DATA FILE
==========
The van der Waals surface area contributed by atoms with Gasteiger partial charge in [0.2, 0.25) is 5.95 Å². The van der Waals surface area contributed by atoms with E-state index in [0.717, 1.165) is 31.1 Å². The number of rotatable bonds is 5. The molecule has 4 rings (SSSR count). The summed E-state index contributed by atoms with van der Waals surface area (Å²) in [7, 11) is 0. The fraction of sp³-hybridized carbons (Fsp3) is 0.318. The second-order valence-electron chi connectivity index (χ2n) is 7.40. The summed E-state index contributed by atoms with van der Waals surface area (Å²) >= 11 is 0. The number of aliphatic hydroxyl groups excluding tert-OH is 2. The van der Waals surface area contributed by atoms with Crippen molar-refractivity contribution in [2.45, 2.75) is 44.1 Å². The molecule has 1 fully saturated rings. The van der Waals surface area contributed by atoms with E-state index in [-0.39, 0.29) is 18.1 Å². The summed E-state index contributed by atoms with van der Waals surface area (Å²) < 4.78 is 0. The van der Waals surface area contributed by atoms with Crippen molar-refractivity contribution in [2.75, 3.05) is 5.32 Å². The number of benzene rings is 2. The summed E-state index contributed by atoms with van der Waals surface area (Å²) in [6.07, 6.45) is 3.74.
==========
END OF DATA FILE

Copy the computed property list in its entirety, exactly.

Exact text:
The van der Waals surface area contributed by atoms with Gasteiger partial charge in [0.2, 0.25) is 5.95 Å². The van der Waals surface area contributed by atoms with E-state index in [0.717, 1.165) is 31.1 Å². The number of rotatable bonds is 5. The molecule has 4 rings (SSSR count). The summed E-state index contributed by atoms with van der Waals surface area (Å²) in [7, 11) is 0. The fraction of sp³-hybridized carbons (Fsp3) is 0.318. The second-order valence-electron chi connectivity index (χ2n) is 7.40. The summed E-state index contributed by atoms with van der Waals surface area (Å²) >= 11 is 0. The number of aliphatic hydroxyl groups excluding tert-OH is 2. The van der Waals surface area contributed by atoms with Crippen molar-refractivity contribution in [2.45, 2.75) is 44.1 Å². The molecule has 1 fully saturated rings. The van der Waals surface area contributed by atoms with E-state index in [-0.39, 0.29) is 18.1 Å². The summed E-state index contributed by atoms with van der Waals surface area (Å²) < 4.78 is 0. The van der Waals surface area contributed by atoms with Crippen molar-refractivity contribution in [2.75, 3.05) is 5.32 Å². The number of benzene rings is 2. The summed E-state index contributed by atoms with van der Waals surface area (Å²) in [6.07, 6.45) is 3.74.